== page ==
5.   Derogations from the reference periods

Article 19 limits the option to derogate from the reference period for maximum weekly working time in the following way:

‘The option to derogate from Article 16(b), provided for in Article 17(3) and in Article 18, may not result in the establishment of a reference period exceeding six months.

However, Member States shall have the option, subject to compliance with the general principles relating to the protection of the safety and health of workers, of allowing, for objective or technical reasons or reasons concerning the organisation of work, collective agreements or agreements concluded between the two sides of industry to set reference periods in no event exceeding 12 months.

Before 23 November 2003, the Council shall, on the basis of a Commission proposal accompanied by an appraisal report, re-examine the provisions of this Article and decide what action to take.’

As outlined in Chapter VI, weekly working time can be averaged and Article 16(b) allows the reference period for calculating this average to be up to 4 months in all sectors and all activities.

However, Article 17(3) and Article 18 permit derogations from the provision on reference periods in certain cases. The derogations permitted therefore concern the reference periods for granting weekly rest periods and for calculating the length of night work and the average maximum weekly working time. Article 19 regulates the latter option to derogate from the reference periods for calculating the weekly working time and limits the reference period to:

6 months by means of laws, regulations or administrative provisions in certain sectors or specific activities as per Article 17(3) of the Directive;

12 months by collective agreements or agreements concluded between the two sides of industry for objective or technical reasons or reasons concerning the organisation of work and subject to compliance with general principles relating to the protection of the safety and health of workers. This can be done either in certain sectors or specific activities as per Article 17(3) of the Directive, in any sector under Article 18 of the Directive or for mobile and offshore workers under Article 20 of the Directive.

C.    The ‘opt-out’ from maximum weekly working time

Article 22(1) of the Directive contains the so-called ‘opt-out’, which is worded as follows:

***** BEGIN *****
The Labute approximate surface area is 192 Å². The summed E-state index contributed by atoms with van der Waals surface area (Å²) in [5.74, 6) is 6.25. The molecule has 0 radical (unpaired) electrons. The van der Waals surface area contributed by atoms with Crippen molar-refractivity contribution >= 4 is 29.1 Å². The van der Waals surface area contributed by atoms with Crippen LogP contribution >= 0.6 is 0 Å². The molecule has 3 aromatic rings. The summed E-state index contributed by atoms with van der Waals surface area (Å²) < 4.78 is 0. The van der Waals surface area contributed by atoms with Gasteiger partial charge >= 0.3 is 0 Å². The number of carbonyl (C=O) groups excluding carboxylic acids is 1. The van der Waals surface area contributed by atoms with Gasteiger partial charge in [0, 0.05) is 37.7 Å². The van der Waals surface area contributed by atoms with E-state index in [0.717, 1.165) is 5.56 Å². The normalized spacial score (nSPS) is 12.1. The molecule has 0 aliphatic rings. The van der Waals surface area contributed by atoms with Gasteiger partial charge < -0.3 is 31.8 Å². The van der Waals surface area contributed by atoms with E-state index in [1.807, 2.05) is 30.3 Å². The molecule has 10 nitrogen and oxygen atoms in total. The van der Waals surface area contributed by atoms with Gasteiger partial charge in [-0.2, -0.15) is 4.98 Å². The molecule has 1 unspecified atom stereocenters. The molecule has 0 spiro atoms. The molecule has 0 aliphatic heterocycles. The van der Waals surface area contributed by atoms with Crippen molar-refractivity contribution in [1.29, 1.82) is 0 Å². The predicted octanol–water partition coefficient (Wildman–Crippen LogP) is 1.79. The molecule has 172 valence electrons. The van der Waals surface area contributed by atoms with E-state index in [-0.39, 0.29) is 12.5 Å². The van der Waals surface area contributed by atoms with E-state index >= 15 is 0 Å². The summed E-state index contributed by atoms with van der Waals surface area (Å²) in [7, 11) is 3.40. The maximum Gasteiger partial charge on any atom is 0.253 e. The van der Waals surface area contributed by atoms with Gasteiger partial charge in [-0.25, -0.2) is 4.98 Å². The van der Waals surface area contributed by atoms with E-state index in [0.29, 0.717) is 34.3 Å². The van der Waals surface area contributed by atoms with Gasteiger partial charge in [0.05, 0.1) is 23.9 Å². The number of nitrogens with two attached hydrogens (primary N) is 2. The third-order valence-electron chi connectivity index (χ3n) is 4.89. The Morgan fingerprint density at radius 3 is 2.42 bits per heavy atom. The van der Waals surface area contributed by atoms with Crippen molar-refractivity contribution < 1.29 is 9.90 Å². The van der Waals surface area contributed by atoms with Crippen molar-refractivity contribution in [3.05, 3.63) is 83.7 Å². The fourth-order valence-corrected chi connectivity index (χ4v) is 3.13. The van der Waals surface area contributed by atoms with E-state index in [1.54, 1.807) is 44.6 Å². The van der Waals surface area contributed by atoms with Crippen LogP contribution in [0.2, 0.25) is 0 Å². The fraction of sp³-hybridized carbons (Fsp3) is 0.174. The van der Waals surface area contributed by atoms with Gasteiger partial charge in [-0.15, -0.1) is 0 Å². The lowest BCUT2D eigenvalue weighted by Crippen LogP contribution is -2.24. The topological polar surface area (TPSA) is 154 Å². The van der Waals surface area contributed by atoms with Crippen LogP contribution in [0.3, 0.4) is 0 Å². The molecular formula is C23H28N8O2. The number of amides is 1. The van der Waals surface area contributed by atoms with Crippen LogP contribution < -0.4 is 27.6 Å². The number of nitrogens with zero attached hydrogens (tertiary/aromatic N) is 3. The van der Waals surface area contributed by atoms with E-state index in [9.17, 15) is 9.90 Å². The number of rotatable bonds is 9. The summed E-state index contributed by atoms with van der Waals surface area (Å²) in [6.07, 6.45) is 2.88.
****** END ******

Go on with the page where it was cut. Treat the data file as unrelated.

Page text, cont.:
‘1.   A Member State shall have the option not to apply Article 6, while respecting the general principles of the protection of the safety and health of workers, and provided it takes the necessary measures to ensure that:

(a)

no employer requires a worker to work more than 48 hours over a seven-day period, calculated as an average for the reference period referred to in Article 16(b), unless he has first obtained the worker's agreement to perform such work;

(b)

no worker is subjected to any detriment by his employer because he is not willing to give his agreement to perform such work;

(c)

the employer keeps up-to-date records of all workers who carry out such work;

(d)

the records are placed at the disposal of the competent authorities, which may, for reasons connected with the safety and/or health of workers, prohibit or restrict the possibility of exceeding the maximum weekly working hours;

(e)

the employer provides the competent authorities at their request with information on cases in which agreement has been given by workers to perform work exceeding 48 hours over a period of seven days, calculated as an average for the reference period referred to in Article 16(b).

Before 23 November 2003, the Council shall, on the basis of a Commission proposal accompanied by an appraisal report, re-examine the provisions of this paragraph and decide on what action to take.’

1.   Requirement to transpose this provision

Similarly to other derogations presented above, in order to be applicable this provision must be transposed into national law. The Court held that without national law giving effect to it, the derogation did not apply and was therefore irrelevant to the resolution of a particular case (280). So the 48-hour maximum average working time for each seven-day period, including overtime, remained applicable to the workers concerned.

2.   The conditions attached

The Article imposes a number of specific conditions which must be applied cumulatively (281).

a.   The agreement of the worker

The Court has ruled in several instances that this provision requires the consent of the individual worker (282).

In particular, the Court has held that ‘the consent given by trade-union representatives in the context of a collective or other agreement is not equivalent to that given by the worker himself (282). This is supported by the absence of Article 6 from the list of Articles from which derogations are allowed by collective agreements under Article 18 (283).

The Court has also stated that ‘if the worker concerned is encouraged to relinquish a social right which has been directly conferred on him by the directive, he must do so freely and with full knowledge of all the facts (284) and that his consent should also be given expressly (284).